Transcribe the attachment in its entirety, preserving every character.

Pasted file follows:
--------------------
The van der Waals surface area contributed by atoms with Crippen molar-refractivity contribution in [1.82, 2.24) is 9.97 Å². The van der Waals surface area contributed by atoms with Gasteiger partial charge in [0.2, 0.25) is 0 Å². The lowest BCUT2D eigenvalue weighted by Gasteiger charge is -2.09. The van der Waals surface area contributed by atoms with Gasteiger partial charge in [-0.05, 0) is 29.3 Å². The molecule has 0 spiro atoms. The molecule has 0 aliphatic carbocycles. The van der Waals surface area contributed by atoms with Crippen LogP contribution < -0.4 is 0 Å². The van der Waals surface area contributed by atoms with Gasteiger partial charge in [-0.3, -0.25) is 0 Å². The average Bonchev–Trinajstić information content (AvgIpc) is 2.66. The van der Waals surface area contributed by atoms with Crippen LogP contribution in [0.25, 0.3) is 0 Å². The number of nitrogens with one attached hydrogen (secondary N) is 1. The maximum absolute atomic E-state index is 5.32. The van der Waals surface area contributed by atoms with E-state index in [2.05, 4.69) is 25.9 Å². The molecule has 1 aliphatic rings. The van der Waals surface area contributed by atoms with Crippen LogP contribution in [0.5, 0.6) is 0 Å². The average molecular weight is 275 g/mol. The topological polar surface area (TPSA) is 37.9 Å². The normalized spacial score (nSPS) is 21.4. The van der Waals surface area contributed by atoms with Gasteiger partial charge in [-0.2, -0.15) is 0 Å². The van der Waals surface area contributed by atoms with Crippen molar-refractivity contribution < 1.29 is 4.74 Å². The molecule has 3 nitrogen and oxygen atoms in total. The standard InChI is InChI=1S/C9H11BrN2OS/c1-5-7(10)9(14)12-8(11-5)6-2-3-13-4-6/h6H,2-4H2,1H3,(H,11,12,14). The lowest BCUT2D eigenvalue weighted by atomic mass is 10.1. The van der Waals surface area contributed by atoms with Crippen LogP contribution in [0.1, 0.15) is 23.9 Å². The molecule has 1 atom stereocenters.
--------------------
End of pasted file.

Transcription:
The van der Waals surface area contributed by atoms with Crippen molar-refractivity contribution in [1.82, 2.24) is 9.97 Å². The van der Waals surface area contributed by atoms with Gasteiger partial charge in [0.2, 0.25) is 0 Å². The lowest BCUT2D eigenvalue weighted by Gasteiger charge is -2.09. The van der Waals surface area contributed by atoms with Gasteiger partial charge in [-0.05, 0) is 29.3 Å². The molecule has 0 spiro atoms. The molecule has 0 aliphatic carbocycles. The van der Waals surface area contributed by atoms with Crippen LogP contribution < -0.4 is 0 Å². The van der Waals surface area contributed by atoms with Gasteiger partial charge in [-0.3, -0.25) is 0 Å². The average Bonchev–Trinajstić information content (AvgIpc) is 2.66. The van der Waals surface area contributed by atoms with Crippen LogP contribution in [0.25, 0.3) is 0 Å². The number of nitrogens with one attached hydrogen (secondary N) is 1. The maximum absolute atomic E-state index is 5.32. The van der Waals surface area contributed by atoms with E-state index in [2.05, 4.69) is 25.9 Å². The molecule has 1 aliphatic rings. The van der Waals surface area contributed by atoms with Crippen LogP contribution in [0.5, 0.6) is 0 Å². The average molecular weight is 275 g/mol. The topological polar surface area (TPSA) is 37.9 Å². The normalized spacial score (nSPS) is 21.4. The van der Waals surface area contributed by atoms with Gasteiger partial charge in [-0.2, -0.15) is 0 Å². The van der Waals surface area contributed by atoms with Crippen molar-refractivity contribution < 1.29 is 4.74 Å². The molecule has 3 nitrogen and oxygen atoms in total. The standard InChI is InChI=1S/C9H11BrN2OS/c1-5-7(10)9(14)12-8(11-5)6-2-3-13-4-6/h6H,2-4H2,1H3,(H,11,12,14). The lowest BCUT2D eigenvalue weighted by atomic mass is 10.1. The van der Waals surface area contributed by atoms with Crippen LogP contribution in [0.1, 0.15) is 23.9 Å². The molecule has 1 atom stereocenters.